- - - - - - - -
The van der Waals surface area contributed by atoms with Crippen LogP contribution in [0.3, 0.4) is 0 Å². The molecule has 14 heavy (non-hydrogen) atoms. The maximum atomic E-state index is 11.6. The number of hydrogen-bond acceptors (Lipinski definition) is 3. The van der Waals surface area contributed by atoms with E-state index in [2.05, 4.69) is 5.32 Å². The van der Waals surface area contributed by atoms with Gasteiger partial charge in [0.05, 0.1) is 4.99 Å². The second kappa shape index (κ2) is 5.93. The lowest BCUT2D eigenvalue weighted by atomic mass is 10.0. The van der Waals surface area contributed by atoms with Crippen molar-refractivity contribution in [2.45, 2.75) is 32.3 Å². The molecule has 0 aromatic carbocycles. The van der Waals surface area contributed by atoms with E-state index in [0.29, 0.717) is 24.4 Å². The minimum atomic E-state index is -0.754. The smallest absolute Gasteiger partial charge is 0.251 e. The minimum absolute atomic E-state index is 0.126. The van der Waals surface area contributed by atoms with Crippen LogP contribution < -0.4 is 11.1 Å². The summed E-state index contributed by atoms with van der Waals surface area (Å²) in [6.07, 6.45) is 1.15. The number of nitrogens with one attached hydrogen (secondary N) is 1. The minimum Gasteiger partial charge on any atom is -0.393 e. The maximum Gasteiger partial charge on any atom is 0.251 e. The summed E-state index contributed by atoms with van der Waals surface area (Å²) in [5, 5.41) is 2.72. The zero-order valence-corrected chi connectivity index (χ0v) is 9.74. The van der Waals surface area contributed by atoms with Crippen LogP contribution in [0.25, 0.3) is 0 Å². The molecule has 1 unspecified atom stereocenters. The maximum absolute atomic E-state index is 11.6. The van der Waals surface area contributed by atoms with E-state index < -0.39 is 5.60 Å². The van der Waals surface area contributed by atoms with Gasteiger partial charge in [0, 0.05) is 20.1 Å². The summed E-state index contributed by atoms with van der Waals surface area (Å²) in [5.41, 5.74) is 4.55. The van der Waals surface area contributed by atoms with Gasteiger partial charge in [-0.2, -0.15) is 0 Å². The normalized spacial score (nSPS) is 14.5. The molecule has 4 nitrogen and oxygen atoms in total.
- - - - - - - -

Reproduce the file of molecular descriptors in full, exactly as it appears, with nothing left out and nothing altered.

The van der Waals surface area contributed by atoms with Crippen LogP contribution in [0.3, 0.4) is 0 Å². The molecule has 14 heavy (non-hydrogen) atoms. The maximum atomic E-state index is 11.6. The number of hydrogen-bond acceptors (Lipinski definition) is 3. The van der Waals surface area contributed by atoms with E-state index in [2.05, 4.69) is 5.32 Å². The van der Waals surface area contributed by atoms with Gasteiger partial charge in [0.05, 0.1) is 4.99 Å². The second kappa shape index (κ2) is 5.93. The lowest BCUT2D eigenvalue weighted by atomic mass is 10.0. The van der Waals surface area contributed by atoms with Crippen molar-refractivity contribution in [2.45, 2.75) is 32.3 Å². The molecule has 0 aromatic carbocycles. The van der Waals surface area contributed by atoms with E-state index in [0.29, 0.717) is 24.4 Å². The minimum atomic E-state index is -0.754. The smallest absolute Gasteiger partial charge is 0.251 e. The minimum absolute atomic E-state index is 0.126. The van der Waals surface area contributed by atoms with Crippen LogP contribution < -0.4 is 11.1 Å². The summed E-state index contributed by atoms with van der Waals surface area (Å²) in [6.07, 6.45) is 1.15. The number of nitrogens with one attached hydrogen (secondary N) is 1. The minimum Gasteiger partial charge on any atom is -0.393 e. The maximum Gasteiger partial charge on any atom is 0.251 e. The summed E-state index contributed by atoms with van der Waals surface area (Å²) in [5, 5.41) is 2.72. The zero-order valence-corrected chi connectivity index (χ0v) is 9.74. The van der Waals surface area contributed by atoms with Crippen LogP contribution in [0.25, 0.3) is 0 Å². The molecule has 1 unspecified atom stereocenters. The maximum absolute atomic E-state index is 11.6. The van der Waals surface area contributed by atoms with E-state index < -0.39 is 5.60 Å². The van der Waals surface area contributed by atoms with Gasteiger partial charge in [0, 0.05) is 20.1 Å². The summed E-state index contributed by atoms with van der Waals surface area (Å²) in [5.41, 5.74) is 4.55. The van der Waals surface area contributed by atoms with Gasteiger partial charge in [-0.2, -0.15) is 0 Å². The normalized spacial score (nSPS) is 14.5. The molecule has 4 nitrogen and oxygen atoms in total.